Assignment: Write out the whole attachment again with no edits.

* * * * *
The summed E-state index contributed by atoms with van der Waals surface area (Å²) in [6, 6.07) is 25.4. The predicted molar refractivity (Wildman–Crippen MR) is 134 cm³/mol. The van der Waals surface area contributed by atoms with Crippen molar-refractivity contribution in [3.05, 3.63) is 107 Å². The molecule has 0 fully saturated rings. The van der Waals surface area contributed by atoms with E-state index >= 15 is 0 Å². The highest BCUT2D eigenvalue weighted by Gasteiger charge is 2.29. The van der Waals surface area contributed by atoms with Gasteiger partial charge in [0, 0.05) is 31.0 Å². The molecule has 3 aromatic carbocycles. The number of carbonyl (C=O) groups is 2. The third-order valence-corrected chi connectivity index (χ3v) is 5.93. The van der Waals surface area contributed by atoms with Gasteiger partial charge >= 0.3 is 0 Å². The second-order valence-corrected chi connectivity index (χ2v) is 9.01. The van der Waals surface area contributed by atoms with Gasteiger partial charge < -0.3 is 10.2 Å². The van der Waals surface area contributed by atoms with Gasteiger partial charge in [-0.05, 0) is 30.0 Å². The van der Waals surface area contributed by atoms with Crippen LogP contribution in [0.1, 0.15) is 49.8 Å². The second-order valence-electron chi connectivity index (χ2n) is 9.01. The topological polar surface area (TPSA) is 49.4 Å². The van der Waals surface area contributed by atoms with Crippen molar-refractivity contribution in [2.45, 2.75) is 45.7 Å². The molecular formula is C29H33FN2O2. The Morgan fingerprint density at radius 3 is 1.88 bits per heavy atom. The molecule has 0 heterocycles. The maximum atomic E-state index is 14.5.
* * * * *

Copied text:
The summed E-state index contributed by atoms with van der Waals surface area (Å²) in [6, 6.07) is 25.4. The predicted molar refractivity (Wildman–Crippen MR) is 134 cm³/mol. The van der Waals surface area contributed by atoms with Crippen molar-refractivity contribution in [3.05, 3.63) is 107 Å². The molecule has 0 fully saturated rings. The van der Waals surface area contributed by atoms with E-state index >= 15 is 0 Å². The highest BCUT2D eigenvalue weighted by Gasteiger charge is 2.29. The van der Waals surface area contributed by atoms with Gasteiger partial charge in [0, 0.05) is 31.0 Å². The molecule has 3 aromatic carbocycles. The number of carbonyl (C=O) groups is 2. The third-order valence-corrected chi connectivity index (χ3v) is 5.93. The van der Waals surface area contributed by atoms with Gasteiger partial charge >= 0.3 is 0 Å². The second-order valence-corrected chi connectivity index (χ2v) is 9.01. The van der Waals surface area contributed by atoms with Gasteiger partial charge < -0.3 is 10.2 Å². The van der Waals surface area contributed by atoms with Gasteiger partial charge in [-0.05, 0) is 30.0 Å². The van der Waals surface area contributed by atoms with Crippen LogP contribution in [0.1, 0.15) is 49.8 Å². The second-order valence-electron chi connectivity index (χ2n) is 9.01. The topological polar surface area (TPSA) is 49.4 Å². The van der Waals surface area contributed by atoms with Crippen molar-refractivity contribution in [2.45, 2.75) is 45.7 Å². The molecular formula is C29H33FN2O2. The Morgan fingerprint density at radius 3 is 1.88 bits per heavy atom. The molecule has 0 heterocycles. The maximum atomic E-state index is 14.5.